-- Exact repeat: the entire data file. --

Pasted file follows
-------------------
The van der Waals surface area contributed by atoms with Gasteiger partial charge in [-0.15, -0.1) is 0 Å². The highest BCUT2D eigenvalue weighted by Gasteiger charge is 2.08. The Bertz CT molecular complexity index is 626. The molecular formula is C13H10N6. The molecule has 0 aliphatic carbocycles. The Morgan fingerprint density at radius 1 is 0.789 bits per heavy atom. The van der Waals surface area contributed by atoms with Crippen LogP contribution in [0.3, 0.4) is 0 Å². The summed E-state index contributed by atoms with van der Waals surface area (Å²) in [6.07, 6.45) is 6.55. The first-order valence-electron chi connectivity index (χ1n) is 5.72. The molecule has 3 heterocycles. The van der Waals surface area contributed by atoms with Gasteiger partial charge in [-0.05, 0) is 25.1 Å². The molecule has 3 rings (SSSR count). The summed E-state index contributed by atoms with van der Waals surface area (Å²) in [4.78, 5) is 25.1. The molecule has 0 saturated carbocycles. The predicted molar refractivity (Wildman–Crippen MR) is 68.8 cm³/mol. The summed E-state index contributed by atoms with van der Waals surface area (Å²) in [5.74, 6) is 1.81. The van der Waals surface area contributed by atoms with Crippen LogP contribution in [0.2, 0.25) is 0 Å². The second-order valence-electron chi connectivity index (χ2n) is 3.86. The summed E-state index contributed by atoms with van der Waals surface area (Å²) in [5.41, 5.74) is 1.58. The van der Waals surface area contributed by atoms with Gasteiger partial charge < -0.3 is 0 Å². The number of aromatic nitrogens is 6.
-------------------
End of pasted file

The van der Waals surface area contributed by atoms with Gasteiger partial charge in [-0.15, -0.1) is 0 Å². The highest BCUT2D eigenvalue weighted by Gasteiger charge is 2.08. The Bertz CT molecular complexity index is 626. The molecular formula is C13H10N6. The molecule has 0 aliphatic carbocycles. The Morgan fingerprint density at radius 1 is 0.789 bits per heavy atom. The van der Waals surface area contributed by atoms with Crippen LogP contribution in [0.3, 0.4) is 0 Å². The summed E-state index contributed by atoms with van der Waals surface area (Å²) in [6.07, 6.45) is 6.55. The first-order valence-electron chi connectivity index (χ1n) is 5.72. The molecule has 3 heterocycles. The van der Waals surface area contributed by atoms with Gasteiger partial charge in [-0.05, 0) is 25.1 Å². The molecule has 3 rings (SSSR count). The summed E-state index contributed by atoms with van der Waals surface area (Å²) in [4.78, 5) is 25.1. The molecule has 0 saturated carbocycles. The predicted molar refractivity (Wildman–Crippen MR) is 68.8 cm³/mol. The summed E-state index contributed by atoms with van der Waals surface area (Å²) in [5.74, 6) is 1.81. The van der Waals surface area contributed by atoms with Crippen LogP contribution in [0.2, 0.25) is 0 Å². The second-order valence-electron chi connectivity index (χ2n) is 3.86. The summed E-state index contributed by atoms with van der Waals surface area (Å²) in [5.41, 5.74) is 1.58. The van der Waals surface area contributed by atoms with Gasteiger partial charge < -0.3 is 0 Å². The number of aromatic nitrogens is 6.